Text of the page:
Oman Evisa for UK citizens
Within the last decade, Oman has truly been opening its borders to the world and has spent much time and resources into improving its thriving tourist economy. However, there are still strict entry requirement for Oman, especially with regards to paperwork and visas.
A short time ago you had to apply for a paper visa and send off the necessary documents before your travel to Oman. In order to streamline this process, especially for countries that make up a large portion of their outside visitors, the government of Oman has rolled out the online based E-visa, as a way for people to quickly and securely submit their application and pay for it accordingly. But what exactly is the E-visa, how can you get it and what limitations are in place? Luckily we can answer most of those questions now.
What is the Oman E-visa?
A visa, in general terms, is an official document allowing passage into a country for a specified period of time. In regards to Oman, you traditionally would have had to fill out the forms, at the airport of Muscat upon arrival to Oman and then be granted permission to enter, if they were accepted. In March, this method of supplying Visas was cancelled and the online E-visa was released in its place. Now anyone from over 70 eligible countries simple has to go to the relevant website online, fill out the online document and pay there and then. Thus cutting times down in the airport and removing the uncertainty that you would not be allowed entry upon arrival in the country.
Where do you get one?
As the name suggests, the E-visa is an electronic visa. This means almost no paperwork and the entire application is done from your computer screen with minimal fuss. This cuts down your waiting times at the airport, removes the uncertainty that you may not be accepted upon arrival and ensures that all of the required information is with the Omani officials before you even board the plane. If you wish to apply for the Oman E-visa you can apply here.
What are the restrictions?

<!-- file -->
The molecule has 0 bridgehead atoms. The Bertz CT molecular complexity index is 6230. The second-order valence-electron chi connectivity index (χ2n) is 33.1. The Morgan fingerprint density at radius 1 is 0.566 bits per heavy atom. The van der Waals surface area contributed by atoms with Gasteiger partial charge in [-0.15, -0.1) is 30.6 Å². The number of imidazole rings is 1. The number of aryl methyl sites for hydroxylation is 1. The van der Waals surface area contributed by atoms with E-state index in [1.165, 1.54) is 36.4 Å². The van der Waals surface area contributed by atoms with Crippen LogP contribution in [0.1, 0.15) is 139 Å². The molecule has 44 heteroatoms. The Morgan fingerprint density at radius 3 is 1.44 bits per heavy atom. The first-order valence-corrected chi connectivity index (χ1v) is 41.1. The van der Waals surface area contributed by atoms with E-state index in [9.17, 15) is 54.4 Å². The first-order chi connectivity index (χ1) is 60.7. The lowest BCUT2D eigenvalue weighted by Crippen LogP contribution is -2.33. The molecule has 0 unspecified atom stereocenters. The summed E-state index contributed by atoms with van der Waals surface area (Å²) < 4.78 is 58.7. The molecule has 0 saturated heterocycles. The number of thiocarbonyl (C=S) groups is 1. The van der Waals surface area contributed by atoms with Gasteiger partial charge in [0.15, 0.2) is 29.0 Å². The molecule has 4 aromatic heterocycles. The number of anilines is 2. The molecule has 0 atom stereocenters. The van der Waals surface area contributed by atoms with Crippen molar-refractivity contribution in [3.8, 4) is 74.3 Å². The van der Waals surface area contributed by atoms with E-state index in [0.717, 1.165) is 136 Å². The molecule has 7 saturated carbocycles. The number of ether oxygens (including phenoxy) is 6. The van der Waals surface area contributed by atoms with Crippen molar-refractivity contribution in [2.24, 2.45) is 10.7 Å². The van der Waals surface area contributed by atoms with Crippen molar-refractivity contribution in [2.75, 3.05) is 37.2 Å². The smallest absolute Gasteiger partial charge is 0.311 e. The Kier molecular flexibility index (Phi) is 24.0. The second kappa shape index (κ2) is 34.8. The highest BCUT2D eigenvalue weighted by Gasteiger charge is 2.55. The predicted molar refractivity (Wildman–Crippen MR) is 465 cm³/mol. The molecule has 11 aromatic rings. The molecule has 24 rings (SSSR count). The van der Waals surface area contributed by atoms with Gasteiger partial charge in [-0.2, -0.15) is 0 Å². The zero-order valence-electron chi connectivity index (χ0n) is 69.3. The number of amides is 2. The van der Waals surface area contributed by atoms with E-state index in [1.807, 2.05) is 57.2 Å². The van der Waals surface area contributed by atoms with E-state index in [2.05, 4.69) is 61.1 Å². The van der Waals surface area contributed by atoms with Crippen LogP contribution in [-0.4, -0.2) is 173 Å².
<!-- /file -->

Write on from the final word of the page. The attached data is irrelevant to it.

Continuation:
Now, this wouldn’t be a paperwork application without a few good old limitations and restrictions to the process. Don’t worry too much though. Travelling from the UK there are relatively few major restrictions to your application that would concern or worry you. But you should definitely be aware of them just in case. These restrictions include:
- Your stay in Oman MUST be no more than 30 days. Unless you are planning a countrywide tour this shouldn’t be a problem.
- You must make sure that your passport is valid for at least 6 months before your arrival in Oman. Note that this is before arrival and not upon application. However, this is slightly cancelled out by our next point…
- Your application must have been accepted no longer than 6 months BEFORE your visit. Make sure you check the dates on your application and when you are travelling to avoid any issues.
- You MUST have and must be able to provide proof of on arrival, your return flights or travel documents as well as information about your accommodation.
A few extra points to remember as well; be very wary about travelling with medication, prescribed or otherwise as drugs are very heavily controlled in Oman. Something that you travel with openly in the UK may land you in trouble in Oman. Check-in with the Oman Ministry of Health well ahead in advance to make sure.
You should receive your accepted E-visa in your Email inbox within 24 hours after it being accepted, so make sure to check your spam box as well, just to make sure it didn’t end up in there.
Finally, and this applies to everyone, not just UK citizens; even if you are accepted fully for an Oman E-visa, the person who has the final say on your entry into the country is the Oman police officer at the port at which you enter the country. If they feel there is no reason to allow you entry then they can and will deny you. So don’t give them a reason to do so. Have all of your documents ready and answer any and all questions promptly and truthfully. Most of them will just be a formality so you shouldn’t have anything to worry about but always best to err on the side of caution.